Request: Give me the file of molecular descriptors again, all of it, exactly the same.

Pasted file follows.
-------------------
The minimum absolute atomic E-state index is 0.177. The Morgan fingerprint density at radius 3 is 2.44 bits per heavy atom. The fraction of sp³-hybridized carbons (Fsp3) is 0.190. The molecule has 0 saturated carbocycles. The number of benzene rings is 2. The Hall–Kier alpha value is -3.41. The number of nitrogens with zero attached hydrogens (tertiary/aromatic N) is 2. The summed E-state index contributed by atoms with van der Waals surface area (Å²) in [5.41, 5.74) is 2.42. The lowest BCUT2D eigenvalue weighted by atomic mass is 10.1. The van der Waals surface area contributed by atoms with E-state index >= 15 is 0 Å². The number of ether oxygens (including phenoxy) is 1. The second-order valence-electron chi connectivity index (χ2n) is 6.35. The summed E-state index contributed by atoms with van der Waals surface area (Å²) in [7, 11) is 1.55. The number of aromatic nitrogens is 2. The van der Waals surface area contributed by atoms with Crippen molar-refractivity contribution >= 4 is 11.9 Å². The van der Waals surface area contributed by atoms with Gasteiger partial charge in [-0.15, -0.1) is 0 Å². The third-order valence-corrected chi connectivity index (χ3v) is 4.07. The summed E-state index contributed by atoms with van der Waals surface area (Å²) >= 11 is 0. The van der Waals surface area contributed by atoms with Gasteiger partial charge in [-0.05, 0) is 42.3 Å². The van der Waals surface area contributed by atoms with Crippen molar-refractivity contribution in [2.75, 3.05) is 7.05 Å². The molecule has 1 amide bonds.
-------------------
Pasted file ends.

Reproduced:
The minimum absolute atomic E-state index is 0.177. The Morgan fingerprint density at radius 3 is 2.44 bits per heavy atom. The fraction of sp³-hybridized carbons (Fsp3) is 0.190. The molecule has 0 saturated carbocycles. The number of benzene rings is 2. The Hall–Kier alpha value is -3.41. The number of nitrogens with zero attached hydrogens (tertiary/aromatic N) is 2. The summed E-state index contributed by atoms with van der Waals surface area (Å²) in [5.41, 5.74) is 2.42. The lowest BCUT2D eigenvalue weighted by atomic mass is 10.1. The van der Waals surface area contributed by atoms with E-state index >= 15 is 0 Å². The number of ether oxygens (including phenoxy) is 1. The second-order valence-electron chi connectivity index (χ2n) is 6.35. The summed E-state index contributed by atoms with van der Waals surface area (Å²) in [7, 11) is 1.55. The number of aromatic nitrogens is 2. The van der Waals surface area contributed by atoms with Crippen molar-refractivity contribution >= 4 is 11.9 Å². The van der Waals surface area contributed by atoms with Gasteiger partial charge in [-0.15, -0.1) is 0 Å². The third-order valence-corrected chi connectivity index (χ3v) is 4.07. The summed E-state index contributed by atoms with van der Waals surface area (Å²) >= 11 is 0. The van der Waals surface area contributed by atoms with Gasteiger partial charge in [-0.05, 0) is 42.3 Å². The van der Waals surface area contributed by atoms with Crippen molar-refractivity contribution in [2.75, 3.05) is 7.05 Å². The molecule has 1 amide bonds.